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A nation must think before it acts.
Regional Security in East Asia:
Sustaining Stability, Coping with Conflict, Building Cooperation?
Except for the problem of North Korea, East Asia has been a region of comparative stability. U.S.-PRC relations have continued a long period of stability despite the frictions that have accompanied China’s rise. Cross-Strait relations have warmed rapidly. U.S.-Japan security ties have remained strong, underpinned by common regional interests and concerns.
Despite this overall stability, regional security faces challenges from old conflicts and newly emerging tensions, ranging from legacies of history that cast a shadow over Japan’s relations with its neighbors and its international security roles, the now-perennial crisis of North Korea’s weapons programs and the long-rising worries over an increasingly powerful and assertive China to the sinking of the South Korean naval ship Cheonan, the controversy over the U.S. base at Futenma, Japan, and the dispute over Japan’s detention of a Chinese ship.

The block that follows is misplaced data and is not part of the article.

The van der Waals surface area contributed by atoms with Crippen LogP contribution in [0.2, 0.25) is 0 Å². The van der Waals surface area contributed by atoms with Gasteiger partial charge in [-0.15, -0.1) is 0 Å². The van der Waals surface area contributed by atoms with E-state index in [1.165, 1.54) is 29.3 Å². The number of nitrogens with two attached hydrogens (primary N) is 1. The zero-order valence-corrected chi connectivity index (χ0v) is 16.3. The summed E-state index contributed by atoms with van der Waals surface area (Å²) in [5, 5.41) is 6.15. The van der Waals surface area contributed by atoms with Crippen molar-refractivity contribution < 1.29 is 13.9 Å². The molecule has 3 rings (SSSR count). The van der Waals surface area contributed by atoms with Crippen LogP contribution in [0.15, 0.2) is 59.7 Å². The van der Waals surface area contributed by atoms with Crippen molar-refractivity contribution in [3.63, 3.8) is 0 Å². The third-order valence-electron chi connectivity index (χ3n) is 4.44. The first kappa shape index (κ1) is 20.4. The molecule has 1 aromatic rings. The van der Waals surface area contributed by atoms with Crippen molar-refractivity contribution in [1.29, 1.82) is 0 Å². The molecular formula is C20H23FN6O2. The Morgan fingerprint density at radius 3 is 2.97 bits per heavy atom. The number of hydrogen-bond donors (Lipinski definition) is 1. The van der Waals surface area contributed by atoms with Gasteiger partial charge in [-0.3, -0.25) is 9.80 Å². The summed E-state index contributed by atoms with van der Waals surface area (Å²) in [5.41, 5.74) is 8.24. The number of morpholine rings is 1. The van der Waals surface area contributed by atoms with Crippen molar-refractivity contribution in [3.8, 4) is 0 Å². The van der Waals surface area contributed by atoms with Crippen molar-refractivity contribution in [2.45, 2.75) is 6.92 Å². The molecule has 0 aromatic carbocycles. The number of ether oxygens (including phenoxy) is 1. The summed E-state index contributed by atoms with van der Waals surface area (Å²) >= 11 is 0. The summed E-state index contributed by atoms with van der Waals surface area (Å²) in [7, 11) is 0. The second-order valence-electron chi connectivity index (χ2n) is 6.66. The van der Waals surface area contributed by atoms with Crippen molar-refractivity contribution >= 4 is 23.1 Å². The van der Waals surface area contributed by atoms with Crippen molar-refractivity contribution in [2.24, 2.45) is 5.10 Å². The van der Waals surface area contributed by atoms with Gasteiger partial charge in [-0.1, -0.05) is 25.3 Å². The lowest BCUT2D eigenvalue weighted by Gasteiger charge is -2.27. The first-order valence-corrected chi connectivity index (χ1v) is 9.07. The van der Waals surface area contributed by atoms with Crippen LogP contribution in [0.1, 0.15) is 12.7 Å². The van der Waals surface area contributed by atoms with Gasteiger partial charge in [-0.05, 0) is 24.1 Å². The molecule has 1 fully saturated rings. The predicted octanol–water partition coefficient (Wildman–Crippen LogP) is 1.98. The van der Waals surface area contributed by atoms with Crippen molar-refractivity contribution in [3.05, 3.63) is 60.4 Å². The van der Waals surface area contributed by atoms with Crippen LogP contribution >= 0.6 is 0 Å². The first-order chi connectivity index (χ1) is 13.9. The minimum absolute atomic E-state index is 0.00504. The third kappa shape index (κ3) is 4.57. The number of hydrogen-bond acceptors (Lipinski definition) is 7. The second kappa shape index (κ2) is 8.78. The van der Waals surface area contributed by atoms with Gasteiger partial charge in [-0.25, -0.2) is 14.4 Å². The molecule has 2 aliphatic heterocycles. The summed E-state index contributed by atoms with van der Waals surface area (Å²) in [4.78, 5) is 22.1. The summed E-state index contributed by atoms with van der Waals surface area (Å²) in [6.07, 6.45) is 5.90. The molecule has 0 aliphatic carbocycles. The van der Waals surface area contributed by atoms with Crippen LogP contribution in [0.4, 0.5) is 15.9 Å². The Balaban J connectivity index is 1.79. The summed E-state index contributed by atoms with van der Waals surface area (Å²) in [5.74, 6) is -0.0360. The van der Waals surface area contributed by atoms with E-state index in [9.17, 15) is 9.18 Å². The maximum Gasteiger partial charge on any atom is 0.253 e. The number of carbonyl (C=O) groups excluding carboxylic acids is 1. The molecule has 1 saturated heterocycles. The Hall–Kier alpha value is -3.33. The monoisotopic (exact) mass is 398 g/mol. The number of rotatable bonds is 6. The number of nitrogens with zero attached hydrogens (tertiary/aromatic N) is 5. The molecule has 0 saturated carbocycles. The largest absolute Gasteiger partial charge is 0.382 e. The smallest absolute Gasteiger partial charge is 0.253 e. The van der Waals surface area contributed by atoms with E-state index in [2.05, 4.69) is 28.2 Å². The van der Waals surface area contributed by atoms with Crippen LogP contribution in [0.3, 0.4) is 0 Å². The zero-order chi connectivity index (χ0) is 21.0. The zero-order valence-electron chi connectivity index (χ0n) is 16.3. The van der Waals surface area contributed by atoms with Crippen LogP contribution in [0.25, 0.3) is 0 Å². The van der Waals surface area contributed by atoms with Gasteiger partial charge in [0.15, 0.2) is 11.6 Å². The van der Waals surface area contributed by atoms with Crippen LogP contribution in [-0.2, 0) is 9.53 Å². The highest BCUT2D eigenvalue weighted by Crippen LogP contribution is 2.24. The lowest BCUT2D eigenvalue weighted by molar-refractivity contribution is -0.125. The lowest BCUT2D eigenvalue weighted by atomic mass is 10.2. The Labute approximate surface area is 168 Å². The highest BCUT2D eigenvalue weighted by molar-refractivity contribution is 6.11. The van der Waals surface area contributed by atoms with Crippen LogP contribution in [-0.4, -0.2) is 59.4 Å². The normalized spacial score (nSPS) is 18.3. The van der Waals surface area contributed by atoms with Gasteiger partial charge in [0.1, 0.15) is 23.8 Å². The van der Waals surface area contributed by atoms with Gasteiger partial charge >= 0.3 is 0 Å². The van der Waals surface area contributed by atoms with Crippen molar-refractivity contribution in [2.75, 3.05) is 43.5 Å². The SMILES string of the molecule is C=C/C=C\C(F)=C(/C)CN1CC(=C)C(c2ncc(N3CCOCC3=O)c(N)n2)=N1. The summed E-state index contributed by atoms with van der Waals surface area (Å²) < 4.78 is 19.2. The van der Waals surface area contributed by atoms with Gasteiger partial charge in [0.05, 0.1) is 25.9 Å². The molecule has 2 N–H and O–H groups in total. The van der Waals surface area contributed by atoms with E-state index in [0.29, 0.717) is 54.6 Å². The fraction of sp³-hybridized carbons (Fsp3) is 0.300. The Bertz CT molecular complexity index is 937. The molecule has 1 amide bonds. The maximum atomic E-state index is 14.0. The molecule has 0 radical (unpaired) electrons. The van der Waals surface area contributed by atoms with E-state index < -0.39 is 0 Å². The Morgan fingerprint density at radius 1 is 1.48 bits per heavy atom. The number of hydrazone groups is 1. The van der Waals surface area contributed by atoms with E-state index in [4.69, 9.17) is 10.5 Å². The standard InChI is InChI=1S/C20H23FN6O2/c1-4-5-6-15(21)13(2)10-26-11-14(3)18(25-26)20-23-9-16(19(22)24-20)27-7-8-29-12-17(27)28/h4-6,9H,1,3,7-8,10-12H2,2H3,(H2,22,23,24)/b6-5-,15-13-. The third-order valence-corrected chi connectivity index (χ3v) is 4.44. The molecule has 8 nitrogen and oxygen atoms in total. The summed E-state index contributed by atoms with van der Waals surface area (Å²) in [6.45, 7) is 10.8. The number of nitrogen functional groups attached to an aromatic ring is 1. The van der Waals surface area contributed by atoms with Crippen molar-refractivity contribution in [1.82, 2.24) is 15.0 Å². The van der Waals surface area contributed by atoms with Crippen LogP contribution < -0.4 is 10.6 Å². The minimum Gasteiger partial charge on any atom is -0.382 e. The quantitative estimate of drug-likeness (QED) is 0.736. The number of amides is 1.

Relatively recent changes in leadership or ruling parties and the prospect of more such changes in the relatively near future in almost all of the major states in the region create further uncertainty. Regional states and extraregional states with security interests in the region have turned to multilateral cooperation and engagement to sustain stability and cope with potential conflict. What are the prospects for maintaining stability and containing or avoiding conflict now and in the near future? What roles can and should regional cooperation play?